With the regular shoegaze revival cycle now firmly a part of the mainstream music’s calendar, the genre’s hallmarks are about as well known as any of rock’s subcultures. This debut LP by young Toronto act Bliss Fields, Slowly, Forever, sees the band working with a palette of the archetypical 90s shoegaze forms and creating a snapshot of the sound at its most vivid. Sounding like it just burst through a black hole from ‘92, the band’s devotion to representing the genre here is backed with a set of great songs.
A tight ten-track of chorus and reverb tidal work, layered MBV washes, pounding drums / melodic lively low end and pealing lead melodies, Slowly, Forever is verse chorus verse pop coated in various varieties of sugar and feedback.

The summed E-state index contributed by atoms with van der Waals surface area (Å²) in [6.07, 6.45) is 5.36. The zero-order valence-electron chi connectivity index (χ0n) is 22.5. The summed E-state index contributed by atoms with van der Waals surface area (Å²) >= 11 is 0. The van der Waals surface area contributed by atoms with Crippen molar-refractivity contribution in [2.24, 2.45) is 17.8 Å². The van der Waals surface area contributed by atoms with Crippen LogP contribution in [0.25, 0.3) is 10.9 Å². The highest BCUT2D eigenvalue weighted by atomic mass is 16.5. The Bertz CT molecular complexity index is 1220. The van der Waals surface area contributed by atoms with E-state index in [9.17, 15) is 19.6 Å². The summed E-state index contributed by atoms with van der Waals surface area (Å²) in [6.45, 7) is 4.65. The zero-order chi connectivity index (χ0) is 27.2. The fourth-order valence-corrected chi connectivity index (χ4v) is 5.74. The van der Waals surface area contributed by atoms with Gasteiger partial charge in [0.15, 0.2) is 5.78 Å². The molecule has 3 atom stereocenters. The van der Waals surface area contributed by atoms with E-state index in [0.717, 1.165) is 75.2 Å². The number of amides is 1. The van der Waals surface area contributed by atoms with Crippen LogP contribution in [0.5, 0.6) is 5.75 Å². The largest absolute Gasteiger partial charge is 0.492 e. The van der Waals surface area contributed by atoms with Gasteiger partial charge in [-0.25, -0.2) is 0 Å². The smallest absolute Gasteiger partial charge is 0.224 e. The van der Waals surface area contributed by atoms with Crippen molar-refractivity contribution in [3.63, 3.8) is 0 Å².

This is an energetic and hazily youthful take on a style moored in history, noise over song, and revivalism. Pushing emotions, though it’s mostly longing, through melody and noise, accusations of copycatting just don’t land for a record this good. The production sees each track with a different sleight of style, each manipulating the elements in different ways, from pounding nods to Ride, multiple harmonies strapped to a band with an engine, and single “Clementine”, a title that will automatically lead the listener in a Cocteaus’ direction even before the gorgeous lead guitar lines chime out. Closing out with the pedal-drenched dubbyness of “Recluse” seals the deal on the time capsule sonics.
Calling it a shoegaze classic really isn’t hyperbole.